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Sunday, December 29, 2013

My Ideal Digital Camera

In looking at some of the top end Digital Slr's and even the enthusiast models I have become less and less impressed with the technology overload.
The other day I met a camera enthusiast who has not been in photography all that long but has some top end Canon Digital equipment.

He was looking  for some basic instruction but was obviously caught up in the technology overload and was showing me all the settings he had his camera on and what he would do to take a basic portrait.

I must confess I was terrified of the world he had immersed himself in.

The menu on his camera was so much more elaborate than my  "lower end" Canon camera.

And he was an amateur enthusiast.

It put me off buying a higher end full frame slr.

There was a time with film cameras when you had a minimum of things to select and think about on your camera and when taking photographs.

1. Film type, Daylight or tungsten  and Iso of film? Colour or Black and white, negative or transparency?


2. Camera type. 35mm ragefinder,35mm SLR, medium format SLR or TLR.(6x6,6x4.5,6x7,6x8,6x9)

3.Shutter speed.

4. Aperture

5. Lens type.

6. Flash or available light?

7. Tripod or hand held?

8. Was I producing prints or slides? Enlargements or standard prints.

9. Metering mode.

Any processing and printing and correction of faulty exposures was done by the film lab.

Now all of those things are in reality incorporated in one way or another in the digital realm.

But throw in.

Raw or Jpeg?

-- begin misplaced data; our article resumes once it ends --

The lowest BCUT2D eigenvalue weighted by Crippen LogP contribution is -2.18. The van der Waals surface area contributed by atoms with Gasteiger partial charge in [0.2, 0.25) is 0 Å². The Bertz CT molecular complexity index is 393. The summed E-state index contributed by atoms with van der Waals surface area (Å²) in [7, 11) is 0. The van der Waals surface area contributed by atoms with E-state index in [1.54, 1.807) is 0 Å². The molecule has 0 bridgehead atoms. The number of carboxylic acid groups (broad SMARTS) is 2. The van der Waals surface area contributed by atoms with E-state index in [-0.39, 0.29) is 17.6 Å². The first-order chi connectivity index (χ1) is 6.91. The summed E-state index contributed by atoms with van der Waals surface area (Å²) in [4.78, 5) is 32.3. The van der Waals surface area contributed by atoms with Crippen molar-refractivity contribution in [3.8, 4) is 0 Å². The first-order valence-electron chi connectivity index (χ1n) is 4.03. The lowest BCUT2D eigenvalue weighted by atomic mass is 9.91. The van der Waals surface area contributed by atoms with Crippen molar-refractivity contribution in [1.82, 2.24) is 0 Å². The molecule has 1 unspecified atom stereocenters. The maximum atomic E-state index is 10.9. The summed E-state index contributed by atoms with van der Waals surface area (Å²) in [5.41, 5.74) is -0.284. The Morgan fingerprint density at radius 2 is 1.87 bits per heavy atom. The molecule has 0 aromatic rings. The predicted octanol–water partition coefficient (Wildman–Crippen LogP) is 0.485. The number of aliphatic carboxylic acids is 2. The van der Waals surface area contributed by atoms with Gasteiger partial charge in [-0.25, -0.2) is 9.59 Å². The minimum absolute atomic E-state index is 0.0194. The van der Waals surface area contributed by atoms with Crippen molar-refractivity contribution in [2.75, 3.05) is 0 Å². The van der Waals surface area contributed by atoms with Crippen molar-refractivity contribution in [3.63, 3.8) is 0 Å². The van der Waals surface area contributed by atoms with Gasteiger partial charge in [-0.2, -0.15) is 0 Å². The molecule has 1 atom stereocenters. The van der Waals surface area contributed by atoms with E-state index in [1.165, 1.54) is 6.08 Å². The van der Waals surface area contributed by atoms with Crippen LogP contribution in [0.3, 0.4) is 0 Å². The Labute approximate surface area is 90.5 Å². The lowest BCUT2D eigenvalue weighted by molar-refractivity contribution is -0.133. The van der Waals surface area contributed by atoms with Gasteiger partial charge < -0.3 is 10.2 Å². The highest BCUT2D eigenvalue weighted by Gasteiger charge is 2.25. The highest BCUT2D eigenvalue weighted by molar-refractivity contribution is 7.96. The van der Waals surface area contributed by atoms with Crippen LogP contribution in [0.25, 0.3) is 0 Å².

High Dynamic range.

Picture styles.

Various flash settings and adjustments.

In camera editing.

White balance.



Full frame or APSc

Image stabilisation

Auto focus or manual focus

Focus selection points

Flash cards

Tethered or un-tethered shooting

Remote control

Slave shooting using on and off camera flash

Photoshop, Lightroom etc.

in camera special effects.

And the list goes on.

The closest I have come to my ideal digital camera was I think the first one I purchased.

The pentax *istD.

It had some basic digital adjusting to do but was effectively a digital version of the Pentax MZS which was the final flagship Pentax SLR film camera.

You could run with the default settings and produce some great pics.

The menu was no where near as confusing as the current crop of digital cameras.

6 mega pixels but still produced a very good picture.

Using it was more like the experience of using a film slr.

In addition it was compatible with my large collection of Pentax lenses.

I still have the camera.

It sufferred at my hands once from having coca cola spilt over it.

It did get it fixed.

There is a lot to be said for cameras that are sealed against such things.

Thankfully this camera is now fully functioning again.

I am being drawn back more and more to shooting film.

It may be more costly per shot but that will help curb the addiction of firing off digital salvos when ever I have a camera in hand and that is often.

It will also cut down on many hours spent "playing" on a computer.

The results will more than likely be purer and better.

So watch this space for some film shooting results in the future but not very often.

There are apparently a lot of photographers returning to film.

The author with wedding couple Tidbinbilla ACT. Pentax *istD.Cropped from landscape original.2006.

Sydney Harbour Ferry Pentax*istD




Waiting for the Punt (Ferry) Pentax*istD

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